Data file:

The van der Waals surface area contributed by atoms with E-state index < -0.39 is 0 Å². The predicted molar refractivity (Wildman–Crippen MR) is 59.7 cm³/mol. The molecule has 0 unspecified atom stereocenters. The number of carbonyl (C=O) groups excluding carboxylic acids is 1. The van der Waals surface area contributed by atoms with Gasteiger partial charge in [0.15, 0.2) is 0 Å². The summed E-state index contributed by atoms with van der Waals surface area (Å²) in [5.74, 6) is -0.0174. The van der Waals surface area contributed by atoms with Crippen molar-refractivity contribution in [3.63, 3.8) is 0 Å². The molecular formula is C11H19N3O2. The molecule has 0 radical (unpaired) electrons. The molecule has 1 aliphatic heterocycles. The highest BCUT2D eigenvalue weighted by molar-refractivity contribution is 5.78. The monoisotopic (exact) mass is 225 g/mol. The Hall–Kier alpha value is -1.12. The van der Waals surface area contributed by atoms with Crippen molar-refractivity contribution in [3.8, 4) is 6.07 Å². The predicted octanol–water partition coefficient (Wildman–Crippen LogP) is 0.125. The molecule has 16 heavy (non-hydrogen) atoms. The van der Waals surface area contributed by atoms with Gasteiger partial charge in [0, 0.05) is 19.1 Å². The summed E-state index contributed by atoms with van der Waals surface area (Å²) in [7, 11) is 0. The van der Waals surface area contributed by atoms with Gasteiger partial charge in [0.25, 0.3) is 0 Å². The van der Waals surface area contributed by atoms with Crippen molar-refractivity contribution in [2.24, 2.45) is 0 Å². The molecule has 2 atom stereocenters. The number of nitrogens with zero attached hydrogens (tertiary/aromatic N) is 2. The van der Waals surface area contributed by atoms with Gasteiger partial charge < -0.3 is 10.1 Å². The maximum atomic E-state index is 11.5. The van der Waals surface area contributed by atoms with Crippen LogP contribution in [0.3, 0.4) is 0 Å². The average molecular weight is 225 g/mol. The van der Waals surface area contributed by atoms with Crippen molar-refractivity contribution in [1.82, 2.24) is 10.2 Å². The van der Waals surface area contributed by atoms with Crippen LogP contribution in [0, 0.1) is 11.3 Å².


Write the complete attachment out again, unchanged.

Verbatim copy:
The van der Waals surface area contributed by atoms with E-state index < -0.39 is 0 Å². The predicted molar refractivity (Wildman–Crippen MR) is 59.7 cm³/mol. The molecule has 0 unspecified atom stereocenters. The number of carbonyl (C=O) groups excluding carboxylic acids is 1. The van der Waals surface area contributed by atoms with Gasteiger partial charge in [0.15, 0.2) is 0 Å². The summed E-state index contributed by atoms with van der Waals surface area (Å²) in [5.74, 6) is -0.0174. The van der Waals surface area contributed by atoms with Crippen molar-refractivity contribution in [3.63, 3.8) is 0 Å². The molecular formula is C11H19N3O2. The molecule has 0 radical (unpaired) electrons. The molecule has 1 aliphatic heterocycles. The highest BCUT2D eigenvalue weighted by molar-refractivity contribution is 5.78. The monoisotopic (exact) mass is 225 g/mol. The Hall–Kier alpha value is -1.12. The van der Waals surface area contributed by atoms with Crippen molar-refractivity contribution in [3.8, 4) is 6.07 Å². The predicted octanol–water partition coefficient (Wildman–Crippen LogP) is 0.125. The molecule has 16 heavy (non-hydrogen) atoms. The van der Waals surface area contributed by atoms with Gasteiger partial charge in [0, 0.05) is 19.1 Å². The summed E-state index contributed by atoms with van der Waals surface area (Å²) in [7, 11) is 0. The van der Waals surface area contributed by atoms with Gasteiger partial charge in [0.25, 0.3) is 0 Å². The van der Waals surface area contributed by atoms with Crippen molar-refractivity contribution in [2.24, 2.45) is 0 Å². The molecule has 2 atom stereocenters. The number of nitrogens with zero attached hydrogens (tertiary/aromatic N) is 2. The van der Waals surface area contributed by atoms with Gasteiger partial charge < -0.3 is 10.1 Å². The maximum atomic E-state index is 11.5. The van der Waals surface area contributed by atoms with Crippen LogP contribution in [0.3, 0.4) is 0 Å². The average molecular weight is 225 g/mol. The van der Waals surface area contributed by atoms with Crippen molar-refractivity contribution in [1.82, 2.24) is 10.2 Å². The van der Waals surface area contributed by atoms with Crippen LogP contribution in [0, 0.1) is 11.3 Å².